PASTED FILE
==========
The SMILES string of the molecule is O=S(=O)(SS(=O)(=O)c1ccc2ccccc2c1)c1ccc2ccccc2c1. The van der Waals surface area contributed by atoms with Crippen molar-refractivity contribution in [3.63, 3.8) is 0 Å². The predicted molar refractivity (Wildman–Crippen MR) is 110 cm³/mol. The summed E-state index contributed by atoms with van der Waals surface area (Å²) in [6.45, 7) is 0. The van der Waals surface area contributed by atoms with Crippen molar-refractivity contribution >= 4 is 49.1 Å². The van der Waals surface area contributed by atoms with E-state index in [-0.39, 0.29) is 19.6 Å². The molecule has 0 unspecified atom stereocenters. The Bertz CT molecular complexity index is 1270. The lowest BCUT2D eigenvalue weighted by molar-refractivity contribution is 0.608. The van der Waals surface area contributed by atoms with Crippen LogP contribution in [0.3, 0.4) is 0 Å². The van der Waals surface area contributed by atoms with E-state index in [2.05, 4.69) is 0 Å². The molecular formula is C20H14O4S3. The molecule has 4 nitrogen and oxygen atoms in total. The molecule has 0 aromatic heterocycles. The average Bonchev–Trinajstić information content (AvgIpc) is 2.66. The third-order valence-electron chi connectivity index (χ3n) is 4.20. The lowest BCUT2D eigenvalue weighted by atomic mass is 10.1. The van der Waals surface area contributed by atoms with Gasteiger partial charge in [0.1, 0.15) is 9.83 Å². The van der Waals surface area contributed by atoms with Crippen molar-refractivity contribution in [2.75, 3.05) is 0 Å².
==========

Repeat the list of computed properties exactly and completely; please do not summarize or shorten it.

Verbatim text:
The SMILES string of the molecule is O=S(=O)(SS(=O)(=O)c1ccc2ccccc2c1)c1ccc2ccccc2c1. The van der Waals surface area contributed by atoms with Crippen molar-refractivity contribution in [3.63, 3.8) is 0 Å². The predicted molar refractivity (Wildman–Crippen MR) is 110 cm³/mol. The summed E-state index contributed by atoms with van der Waals surface area (Å²) in [6.45, 7) is 0. The van der Waals surface area contributed by atoms with Crippen molar-refractivity contribution >= 4 is 49.1 Å². The van der Waals surface area contributed by atoms with E-state index in [-0.39, 0.29) is 19.6 Å². The molecule has 0 unspecified atom stereocenters. The Bertz CT molecular complexity index is 1270. The lowest BCUT2D eigenvalue weighted by molar-refractivity contribution is 0.608. The van der Waals surface area contributed by atoms with Crippen LogP contribution in [0.3, 0.4) is 0 Å². The van der Waals surface area contributed by atoms with E-state index in [2.05, 4.69) is 0 Å². The molecular formula is C20H14O4S3. The molecule has 4 nitrogen and oxygen atoms in total. The molecule has 0 aromatic heterocycles. The average Bonchev–Trinajstić information content (AvgIpc) is 2.66. The third-order valence-electron chi connectivity index (χ3n) is 4.20. The lowest BCUT2D eigenvalue weighted by atomic mass is 10.1. The van der Waals surface area contributed by atoms with Gasteiger partial charge in [0.1, 0.15) is 9.83 Å². The van der Waals surface area contributed by atoms with Crippen molar-refractivity contribution in [2.75, 3.05) is 0 Å².